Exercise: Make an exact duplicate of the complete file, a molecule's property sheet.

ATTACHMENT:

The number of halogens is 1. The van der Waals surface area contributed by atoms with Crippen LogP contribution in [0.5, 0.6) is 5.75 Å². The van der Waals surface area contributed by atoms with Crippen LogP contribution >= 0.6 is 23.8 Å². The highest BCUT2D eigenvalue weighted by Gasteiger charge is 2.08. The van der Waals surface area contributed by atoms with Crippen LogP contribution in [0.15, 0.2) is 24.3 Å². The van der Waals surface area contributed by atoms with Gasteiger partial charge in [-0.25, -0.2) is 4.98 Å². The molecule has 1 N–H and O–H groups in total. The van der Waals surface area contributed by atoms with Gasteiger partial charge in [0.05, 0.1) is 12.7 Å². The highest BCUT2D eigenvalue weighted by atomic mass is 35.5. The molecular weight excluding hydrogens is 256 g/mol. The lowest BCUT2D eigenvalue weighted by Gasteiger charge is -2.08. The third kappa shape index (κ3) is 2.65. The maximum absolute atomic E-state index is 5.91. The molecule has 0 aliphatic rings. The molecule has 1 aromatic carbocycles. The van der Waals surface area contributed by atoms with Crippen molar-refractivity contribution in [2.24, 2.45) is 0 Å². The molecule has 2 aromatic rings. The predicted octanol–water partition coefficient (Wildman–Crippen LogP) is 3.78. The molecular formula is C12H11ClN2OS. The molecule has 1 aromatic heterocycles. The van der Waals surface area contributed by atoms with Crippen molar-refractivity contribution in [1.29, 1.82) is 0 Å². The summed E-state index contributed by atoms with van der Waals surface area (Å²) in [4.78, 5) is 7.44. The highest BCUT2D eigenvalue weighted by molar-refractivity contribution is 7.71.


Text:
The number of halogens is 1. The van der Waals surface area contributed by atoms with Crippen LogP contribution in [0.5, 0.6) is 5.75 Å². The van der Waals surface area contributed by atoms with Crippen LogP contribution >= 0.6 is 23.8 Å². The highest BCUT2D eigenvalue weighted by Gasteiger charge is 2.08. The van der Waals surface area contributed by atoms with Crippen LogP contribution in [0.15, 0.2) is 24.3 Å². The van der Waals surface area contributed by atoms with Gasteiger partial charge in [-0.25, -0.2) is 4.98 Å². The molecule has 1 N–H and O–H groups in total. The van der Waals surface area contributed by atoms with Gasteiger partial charge in [0.05, 0.1) is 12.7 Å². The highest BCUT2D eigenvalue weighted by atomic mass is 35.5. The molecular weight excluding hydrogens is 256 g/mol. The lowest BCUT2D eigenvalue weighted by Gasteiger charge is -2.08. The third kappa shape index (κ3) is 2.65. The maximum absolute atomic E-state index is 5.91. The molecule has 0 aliphatic rings. The molecule has 1 aromatic carbocycles. The van der Waals surface area contributed by atoms with Crippen molar-refractivity contribution in [2.24, 2.45) is 0 Å². The molecule has 2 aromatic rings. The predicted octanol–water partition coefficient (Wildman–Crippen LogP) is 3.78. The molecular formula is C12H11ClN2OS. The molecule has 1 aromatic heterocycles. The van der Waals surface area contributed by atoms with Crippen molar-refractivity contribution in [1.29, 1.82) is 0 Å². The summed E-state index contributed by atoms with van der Waals surface area (Å²) in [4.78, 5) is 7.44. The highest BCUT2D eigenvalue weighted by molar-refractivity contribution is 7.71.